Spotlight on GinGin Renaissance
Gin begins its journey as a neutral spirit before being flavoured with juniper and a host of other herbs, spices, roots, flowers, seeds, and leaves. Differing in base materials, botanical recipes and distillation techniques, there is really no end to the combination of flavours that we can experience. The gin landscape is changing right in front of our eyes, under our noses, and on our palates.
In the past, gin had experienced some rough times and celebrated some good, from influencing the degradation of Victorian society to its relatively short-lived renaissance during the American Jazz Age. A proliferation of gin cocktails in the roaring 20s temporarily took the spirit to new heights of popularity, but vodka invaded and took the lion’s share of the market, while gin was all but forgotten. Skip ahead to early 2000, with a resurgence of cocktail culture, gin was back on track to regain some of the affection it had lost.
With so many people rediscovering gin, we would expect to see an unprecedented increase in global sales, but in fact its growth overall has been more subtle. What we are seeing is a sales increase in two segments of the gin category, Craft and Ultra-Premium. People are enjoying the adventure of new flavours and botanical balances, spawning a huge influx of new craft distilleries in the last few years — so many that the word ‘craft’ is now rather ill-defined. We are seeing distilleries starting to use terms such as `Independent’ and `Artisanal’ to help describe their operations and assert themselves in the market.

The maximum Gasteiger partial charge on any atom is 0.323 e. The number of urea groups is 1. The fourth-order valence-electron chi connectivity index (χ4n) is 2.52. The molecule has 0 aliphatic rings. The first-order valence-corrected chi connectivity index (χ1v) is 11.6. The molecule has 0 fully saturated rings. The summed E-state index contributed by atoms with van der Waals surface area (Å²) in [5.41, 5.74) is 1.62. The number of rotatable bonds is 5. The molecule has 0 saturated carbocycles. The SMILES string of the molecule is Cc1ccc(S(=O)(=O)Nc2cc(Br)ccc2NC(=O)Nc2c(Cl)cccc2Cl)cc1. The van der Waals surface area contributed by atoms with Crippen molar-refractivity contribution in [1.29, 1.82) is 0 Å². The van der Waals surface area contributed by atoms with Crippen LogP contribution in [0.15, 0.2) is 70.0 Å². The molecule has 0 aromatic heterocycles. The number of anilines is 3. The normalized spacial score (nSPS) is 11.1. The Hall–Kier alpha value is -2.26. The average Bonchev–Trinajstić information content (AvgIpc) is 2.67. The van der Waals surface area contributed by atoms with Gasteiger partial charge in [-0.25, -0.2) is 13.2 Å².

How does one differentiate a new emerging gin brand other than developing a fancy marketing campaign and endorsements from famous bartenders? One place to start is in the base material for the neutral spirit that will eventually become gin. Regardless of how neutral you try to make it, the base spirit will have some trace character from the original ingredient. Whether it is grain, fruit or vegetable, the options seem endless. The point is to flavour the base spirit with juniper and other botanicals, so coming up with a unique recipe is paramount to establishing an identity. Many purists insist on a dominance of juniper for a spirit to be called a gin. According to both the US and European official definitions of gin, this rule must be followed. However, as there is no governing body to enforce spirit categorization, there are some modern distillers that choose to put juniper in the background behind other botanicals. This leaves us with the traditional juniper-forward gin, and the modern, sometimes more approachable style featuring other, often unique botanicals. Then the distiller determines how to extract flavour from the ingredients, whether by maceration (hot or cold), or vapour infusion, which captures a more gentle expression. It only took one pioneer to mash the two distillation techniques together into one process, so now it is quite popular for small, independent distillers to use both maceration and vapour infusion simultaneously.
The strongest impact on defining the personality of a gin is in the botanical recipe. Distillers will often look for unique botanicals that will help their gin stand out in a competitive market. Let’s keep in mind that the point of it all is to produce a balanced gin, so hopefully along with highlighting unique botanicals, they don’t lose sight of the juniper. In the last few years, we have seen the use of lavender, hops, and Douglas Fir, along with cloudberry, crowberry, elderberry, rose and chamomile as well as mint, apple, bay laurel, honeysuckle, and pomelo. And it doesn’t stop there. How about seaweed, coconut, ginger, tarragon, rowanberries, and bog myrtle? One producer is even using some cream in the maceration along with citrus fruits before using cold distillation to remove any molecules that will degrade over time. The use of frankincense reminds me of Christmas stories, and the use of dragon eye, white poppy seeds, and lotus inspire other stories to be written. Saffron, savoury, tea leaves, truffles, and believe it or not, ants are all used to make gin.
It makes me wonder if some producers have gone too far. While striving to be unique, have they stepped too far away from the definition of gin? Or is gin meant to morph into something other than a juniper-forward spirit? I’ll look forward to seeing what is around the corner.